At 39 years of age, Julius Sello Malema (born 3 March 1981) is a South African politician who is a Member of Parliament. Having previously served as President of the African National Congress Youth League from 2008 to 2012, Malema is now the President and Commander-in-Chief of the Economic Freedom Fighters, a South African political party, which he founded in July 2013.
Unlike Julius, Wamkele Mene who is in his early 40s, was elected Secretary General of the African Continental Free Trade Area Secretariat in February 2020. AfCFTA is arguably the world’s largest free trade area.
He differs from Julius in a number of ways.
Wamkele Mene holds a Bachelor of Arts (Law) degree from Rhodes University in South Africa, a Master of Arts in International Studies & Diplomacy (with specialization in International Economics) from the School of Oriental & African Studies (SOAS), University of London and a LL.M. (Master of Laws) in Banking Law & Financial Regulation from the Law Department of the London School of Economics & Political Science (LSE). He has also lectured internationally on international trade law, international investment law and international business law.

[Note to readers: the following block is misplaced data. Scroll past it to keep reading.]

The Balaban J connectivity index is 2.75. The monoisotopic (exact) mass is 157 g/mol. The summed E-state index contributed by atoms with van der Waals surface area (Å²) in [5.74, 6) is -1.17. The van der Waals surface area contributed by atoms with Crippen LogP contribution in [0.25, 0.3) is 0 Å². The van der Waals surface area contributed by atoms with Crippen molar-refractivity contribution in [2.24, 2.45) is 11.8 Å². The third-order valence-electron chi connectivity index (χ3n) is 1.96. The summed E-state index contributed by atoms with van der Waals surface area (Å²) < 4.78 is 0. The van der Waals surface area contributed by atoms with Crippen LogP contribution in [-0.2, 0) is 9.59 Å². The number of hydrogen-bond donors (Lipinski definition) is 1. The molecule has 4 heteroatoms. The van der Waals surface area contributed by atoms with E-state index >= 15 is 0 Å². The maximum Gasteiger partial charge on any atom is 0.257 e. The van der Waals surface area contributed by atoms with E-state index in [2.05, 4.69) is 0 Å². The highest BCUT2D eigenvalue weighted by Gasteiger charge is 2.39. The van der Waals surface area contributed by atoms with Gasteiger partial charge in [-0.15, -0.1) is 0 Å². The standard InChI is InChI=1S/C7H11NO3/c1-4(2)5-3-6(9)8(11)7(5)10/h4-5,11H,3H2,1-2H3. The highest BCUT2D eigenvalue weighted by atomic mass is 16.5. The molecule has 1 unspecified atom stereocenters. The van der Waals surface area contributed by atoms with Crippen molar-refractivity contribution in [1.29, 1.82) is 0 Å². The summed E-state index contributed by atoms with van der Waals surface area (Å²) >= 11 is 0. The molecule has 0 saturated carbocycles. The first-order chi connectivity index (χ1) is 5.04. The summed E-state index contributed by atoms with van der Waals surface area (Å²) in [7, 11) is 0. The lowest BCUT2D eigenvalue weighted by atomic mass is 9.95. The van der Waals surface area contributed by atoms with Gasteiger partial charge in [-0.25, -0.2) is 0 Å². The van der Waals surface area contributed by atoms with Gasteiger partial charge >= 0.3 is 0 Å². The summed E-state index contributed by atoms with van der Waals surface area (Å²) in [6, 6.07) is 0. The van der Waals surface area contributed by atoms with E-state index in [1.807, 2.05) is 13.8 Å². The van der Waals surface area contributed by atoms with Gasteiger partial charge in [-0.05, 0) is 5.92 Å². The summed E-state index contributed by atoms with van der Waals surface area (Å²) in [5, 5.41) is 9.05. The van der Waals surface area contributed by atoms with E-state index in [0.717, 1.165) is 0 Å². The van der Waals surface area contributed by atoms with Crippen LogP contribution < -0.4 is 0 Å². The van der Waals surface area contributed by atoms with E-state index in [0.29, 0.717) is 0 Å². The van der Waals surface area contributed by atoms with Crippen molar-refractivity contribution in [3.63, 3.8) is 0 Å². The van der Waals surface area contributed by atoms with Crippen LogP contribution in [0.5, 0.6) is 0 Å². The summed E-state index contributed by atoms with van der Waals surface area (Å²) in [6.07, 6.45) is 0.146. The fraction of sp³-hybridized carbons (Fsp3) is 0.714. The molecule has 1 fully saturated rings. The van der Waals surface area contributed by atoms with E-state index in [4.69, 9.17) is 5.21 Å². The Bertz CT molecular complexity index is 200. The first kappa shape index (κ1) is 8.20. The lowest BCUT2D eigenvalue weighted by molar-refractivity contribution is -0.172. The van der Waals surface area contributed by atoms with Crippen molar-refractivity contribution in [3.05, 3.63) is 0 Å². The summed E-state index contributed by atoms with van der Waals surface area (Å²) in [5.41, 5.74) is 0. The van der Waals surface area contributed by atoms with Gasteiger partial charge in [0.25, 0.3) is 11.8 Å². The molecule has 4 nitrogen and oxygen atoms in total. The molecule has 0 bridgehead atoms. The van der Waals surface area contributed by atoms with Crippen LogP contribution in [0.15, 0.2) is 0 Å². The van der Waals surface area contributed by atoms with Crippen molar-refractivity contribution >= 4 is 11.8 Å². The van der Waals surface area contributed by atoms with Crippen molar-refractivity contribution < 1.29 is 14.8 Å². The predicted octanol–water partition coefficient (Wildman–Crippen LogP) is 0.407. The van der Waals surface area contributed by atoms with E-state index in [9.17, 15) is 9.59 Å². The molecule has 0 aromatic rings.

Let’s take a step back for a moment, the AfCFTA agreement was adopted and opened for signature on 21 March 2018 in Kigali the Rwanda capital. The AfCFTA came into force on 30 May 2019. The agreement seeks to cut tariffs within the bloc, boost trade, eliminate border barriers and create the world’s largest free trade area.
However, progress seems to have been marred and the political will of actors put to the test – just look at the jostling between Egypt and Nigeria for an African representation to the WTO.
My view is that AfCFTA seems to have contracted its own virus by allowing Covid19 stall progress. Should the 1 July 2020 implementation have been deferred to 2021? How many political campaigns carried on globally in the pandemic? Would Julius have deferred the new African reality? Your guess is as good as mine.